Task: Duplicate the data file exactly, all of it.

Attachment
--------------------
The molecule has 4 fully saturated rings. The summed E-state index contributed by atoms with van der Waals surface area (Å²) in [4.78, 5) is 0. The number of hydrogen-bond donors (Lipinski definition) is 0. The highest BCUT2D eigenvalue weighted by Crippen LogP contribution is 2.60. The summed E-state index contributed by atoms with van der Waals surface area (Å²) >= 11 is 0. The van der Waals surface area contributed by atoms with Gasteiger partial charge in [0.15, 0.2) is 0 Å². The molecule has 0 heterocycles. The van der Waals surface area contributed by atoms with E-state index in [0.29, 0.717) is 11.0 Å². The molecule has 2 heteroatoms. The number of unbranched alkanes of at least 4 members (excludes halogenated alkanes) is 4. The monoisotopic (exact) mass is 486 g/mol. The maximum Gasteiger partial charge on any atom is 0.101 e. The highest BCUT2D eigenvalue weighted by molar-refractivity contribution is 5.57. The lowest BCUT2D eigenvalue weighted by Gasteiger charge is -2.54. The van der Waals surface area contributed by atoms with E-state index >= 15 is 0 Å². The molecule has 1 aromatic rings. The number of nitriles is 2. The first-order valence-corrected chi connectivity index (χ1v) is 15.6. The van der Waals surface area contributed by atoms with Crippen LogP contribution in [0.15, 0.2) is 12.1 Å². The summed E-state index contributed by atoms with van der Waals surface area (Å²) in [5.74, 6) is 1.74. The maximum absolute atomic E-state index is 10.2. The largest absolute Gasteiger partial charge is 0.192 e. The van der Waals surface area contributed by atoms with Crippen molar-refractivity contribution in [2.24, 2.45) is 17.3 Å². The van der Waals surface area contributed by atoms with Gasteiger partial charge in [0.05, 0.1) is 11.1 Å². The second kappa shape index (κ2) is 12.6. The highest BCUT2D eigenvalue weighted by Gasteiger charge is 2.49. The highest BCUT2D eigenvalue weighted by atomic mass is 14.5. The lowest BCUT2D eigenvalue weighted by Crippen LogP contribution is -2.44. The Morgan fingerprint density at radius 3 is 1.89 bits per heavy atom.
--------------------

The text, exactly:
The molecule has 4 fully saturated rings. The summed E-state index contributed by atoms with van der Waals surface area (Å²) in [4.78, 5) is 0. The number of hydrogen-bond donors (Lipinski definition) is 0. The highest BCUT2D eigenvalue weighted by Crippen LogP contribution is 2.60. The summed E-state index contributed by atoms with van der Waals surface area (Å²) >= 11 is 0. The van der Waals surface area contributed by atoms with Gasteiger partial charge in [0.15, 0.2) is 0 Å². The molecule has 0 heterocycles. The van der Waals surface area contributed by atoms with E-state index in [0.29, 0.717) is 11.0 Å². The molecule has 2 heteroatoms. The number of unbranched alkanes of at least 4 members (excludes halogenated alkanes) is 4. The monoisotopic (exact) mass is 486 g/mol. The maximum Gasteiger partial charge on any atom is 0.101 e. The highest BCUT2D eigenvalue weighted by molar-refractivity contribution is 5.57. The lowest BCUT2D eigenvalue weighted by Gasteiger charge is -2.54. The van der Waals surface area contributed by atoms with E-state index >= 15 is 0 Å². The molecule has 1 aromatic rings. The number of nitriles is 2. The first-order valence-corrected chi connectivity index (χ1v) is 15.6. The van der Waals surface area contributed by atoms with Crippen LogP contribution in [0.15, 0.2) is 12.1 Å². The summed E-state index contributed by atoms with van der Waals surface area (Å²) in [5.74, 6) is 1.74. The maximum absolute atomic E-state index is 10.2. The largest absolute Gasteiger partial charge is 0.192 e. The van der Waals surface area contributed by atoms with Crippen molar-refractivity contribution in [2.24, 2.45) is 17.3 Å². The van der Waals surface area contributed by atoms with Gasteiger partial charge in [0.05, 0.1) is 11.1 Å². The second kappa shape index (κ2) is 12.6. The highest BCUT2D eigenvalue weighted by Gasteiger charge is 2.49. The highest BCUT2D eigenvalue weighted by atomic mass is 14.5. The lowest BCUT2D eigenvalue weighted by Crippen LogP contribution is -2.44. The Morgan fingerprint density at radius 3 is 1.89 bits per heavy atom.